By Michelle Garcia
Originally published on Advocate.com March 01 2014 1:24 PM ET
Though Arizona SB 1062 was dramatically vetoed by Gov. Jan Brewer this week, another version of a bill that would allow discrimination on the basis of religion is gaining traction.
House Bill 2481, according to the Arizona Republic, is making its way through the state legislature. The bill says the state government cannot force clergy or judges to "solemnize a marriage that is inconsistent with the minister's sincerely held religious beliefs."
The bill was drafted by Rep. Steve Montenegro, who is also a pastor at a church. He said his legislation was inspired by instances in New Jersey and England, where clergy were mandated to preside over ceremonies for same-sex couples.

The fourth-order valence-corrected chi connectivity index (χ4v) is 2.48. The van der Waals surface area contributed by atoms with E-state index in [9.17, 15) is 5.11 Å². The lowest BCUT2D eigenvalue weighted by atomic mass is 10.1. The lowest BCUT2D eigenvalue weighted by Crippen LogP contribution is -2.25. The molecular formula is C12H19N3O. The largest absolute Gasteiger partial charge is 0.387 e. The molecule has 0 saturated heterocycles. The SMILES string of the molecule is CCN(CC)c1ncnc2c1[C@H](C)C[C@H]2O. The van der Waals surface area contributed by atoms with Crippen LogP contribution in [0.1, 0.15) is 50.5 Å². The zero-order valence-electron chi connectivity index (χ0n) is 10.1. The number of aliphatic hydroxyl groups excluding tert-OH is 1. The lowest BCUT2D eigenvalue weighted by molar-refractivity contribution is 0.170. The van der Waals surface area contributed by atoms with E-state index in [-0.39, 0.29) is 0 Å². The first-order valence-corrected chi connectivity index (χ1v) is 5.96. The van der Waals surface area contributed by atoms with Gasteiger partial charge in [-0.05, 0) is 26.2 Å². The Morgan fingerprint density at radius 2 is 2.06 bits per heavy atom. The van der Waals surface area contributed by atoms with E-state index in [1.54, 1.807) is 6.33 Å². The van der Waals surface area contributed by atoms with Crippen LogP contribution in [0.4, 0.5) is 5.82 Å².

This proposal provides a narrower scope, as SB 1062 pertained to business owners, which is a broader class of Arizonans. However, several major corporations and professional sports leagues that operate in Arizona (like the NFL, which plans to have the next Super Bowl there) voiced their displeasure with the bill.
“The intent of my bill is to directly protect clergy, churches, man or woman of the cloth, to protect them from doing marriage ceremonies that go against their faith,” Montenegro said to the Republic.
The next step for the legislation would be a floor debate in the Arizona House of Representatives.